A Ferryman, Remembered
A ferryman once strong and bold
did pole across Savannah's width
upon a flatbed, back and forth,
a life, an age, forgotten not.
A son, his quest to find his past,
did walk a path to water's edge
and sailed a boat below the dam
where once his grandpa's house did rest.
Ten children raised; livestock and crops
did nourish them. The bottom-land
they hunted, trapped, and life prevailed.
Not mean, just tough; not rich, but poor.
A time well lived, of family,
of grit, tenacity, and love.
America's proud history,
of men and women working hard.
by Margaret Bednar, October 15, 2012
This is for IGWRT's Sunday Mini-Challenge - a quatrain, focusing on "In Memoriam". This was quite a juggle for me as rhythm and rhyme are things that do not come easy... and YES... I forgot the rhyme. (Sorry Kerry!) Please give me a break, and read "livestock" with emphasis on stock :)
I DID write three other poems with rhyme and they were boring and just BAD.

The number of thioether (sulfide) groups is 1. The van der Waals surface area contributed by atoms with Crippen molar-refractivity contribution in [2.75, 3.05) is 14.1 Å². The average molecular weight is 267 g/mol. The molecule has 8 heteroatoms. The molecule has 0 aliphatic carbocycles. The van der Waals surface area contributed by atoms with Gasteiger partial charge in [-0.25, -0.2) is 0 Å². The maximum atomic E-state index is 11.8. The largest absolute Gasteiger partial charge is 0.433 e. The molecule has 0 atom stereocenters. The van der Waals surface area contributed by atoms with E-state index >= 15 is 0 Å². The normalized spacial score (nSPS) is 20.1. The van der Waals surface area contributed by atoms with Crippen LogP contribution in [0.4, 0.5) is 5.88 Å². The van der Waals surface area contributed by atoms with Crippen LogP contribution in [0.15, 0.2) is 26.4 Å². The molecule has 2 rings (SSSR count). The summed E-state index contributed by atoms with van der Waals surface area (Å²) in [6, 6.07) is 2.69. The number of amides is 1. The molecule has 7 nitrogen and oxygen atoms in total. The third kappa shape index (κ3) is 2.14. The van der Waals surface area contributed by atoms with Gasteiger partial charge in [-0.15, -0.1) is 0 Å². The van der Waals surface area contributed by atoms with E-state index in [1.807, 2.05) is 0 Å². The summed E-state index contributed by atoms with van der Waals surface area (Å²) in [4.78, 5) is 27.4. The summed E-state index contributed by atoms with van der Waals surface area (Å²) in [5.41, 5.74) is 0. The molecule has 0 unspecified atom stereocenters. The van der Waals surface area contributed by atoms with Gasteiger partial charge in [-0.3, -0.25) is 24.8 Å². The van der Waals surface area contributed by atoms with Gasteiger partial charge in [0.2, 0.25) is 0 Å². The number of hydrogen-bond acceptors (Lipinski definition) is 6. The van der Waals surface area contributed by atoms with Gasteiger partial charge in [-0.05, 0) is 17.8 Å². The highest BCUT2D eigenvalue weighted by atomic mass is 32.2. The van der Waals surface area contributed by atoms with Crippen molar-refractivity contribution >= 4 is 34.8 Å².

I think we can safely say, a ferryman poling across a river is a thing of the past, so this loosely ties into the theme. I am reading a book written by a fellow co-worker of my husband, Last Ride on Chamberlain's Ferry, a story about his Grandfather - and a place flooded by a dam. I believe it will eventually be available on Amazon in soft cover and e-reader format. HERE is an article about the book and a few excerpts from Dr. Steve Luking.
I plan on writing a poem about this book once I am done reading it, and will most likely write it in free verse. I hope to capture a way of life most of us can not imagine, but a time that isn't really all that long ago! So, I hope you look forward to another version!
... but thanks, Kerry, as I do think exercises like this are very beneficial and I look forward to them.
I also linked this with IGWRT's Open Link Monday as I was late getting this challenge done.